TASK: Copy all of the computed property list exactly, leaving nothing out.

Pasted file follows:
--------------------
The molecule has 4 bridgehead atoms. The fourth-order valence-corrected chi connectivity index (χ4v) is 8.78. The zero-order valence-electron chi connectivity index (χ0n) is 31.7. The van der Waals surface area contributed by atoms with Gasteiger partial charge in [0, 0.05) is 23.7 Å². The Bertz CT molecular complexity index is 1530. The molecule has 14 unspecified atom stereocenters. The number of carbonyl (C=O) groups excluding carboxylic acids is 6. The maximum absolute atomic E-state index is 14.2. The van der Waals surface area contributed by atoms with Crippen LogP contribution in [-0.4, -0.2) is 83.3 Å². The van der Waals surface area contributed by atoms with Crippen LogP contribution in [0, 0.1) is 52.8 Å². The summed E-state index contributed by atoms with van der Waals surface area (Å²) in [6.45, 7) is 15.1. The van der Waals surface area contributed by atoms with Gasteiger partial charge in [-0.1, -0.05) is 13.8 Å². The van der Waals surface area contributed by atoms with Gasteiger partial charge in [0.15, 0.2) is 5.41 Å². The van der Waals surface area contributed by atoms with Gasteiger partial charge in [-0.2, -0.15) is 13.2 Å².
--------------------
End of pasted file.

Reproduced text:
The molecule has 4 bridgehead atoms. The fourth-order valence-corrected chi connectivity index (χ4v) is 8.78. The zero-order valence-electron chi connectivity index (χ0n) is 31.7. The van der Waals surface area contributed by atoms with Gasteiger partial charge in [0, 0.05) is 23.7 Å². The Bertz CT molecular complexity index is 1530. The molecule has 14 unspecified atom stereocenters. The number of carbonyl (C=O) groups excluding carboxylic acids is 6. The maximum absolute atomic E-state index is 14.2. The van der Waals surface area contributed by atoms with Crippen LogP contribution in [-0.4, -0.2) is 83.3 Å². The van der Waals surface area contributed by atoms with Crippen LogP contribution in [0, 0.1) is 52.8 Å². The summed E-state index contributed by atoms with van der Waals surface area (Å²) in [6.45, 7) is 15.1. The van der Waals surface area contributed by atoms with Gasteiger partial charge in [-0.1, -0.05) is 13.8 Å². The van der Waals surface area contributed by atoms with Gasteiger partial charge in [0.15, 0.2) is 5.41 Å². The van der Waals surface area contributed by atoms with Gasteiger partial charge in [-0.2, -0.15) is 13.2 Å².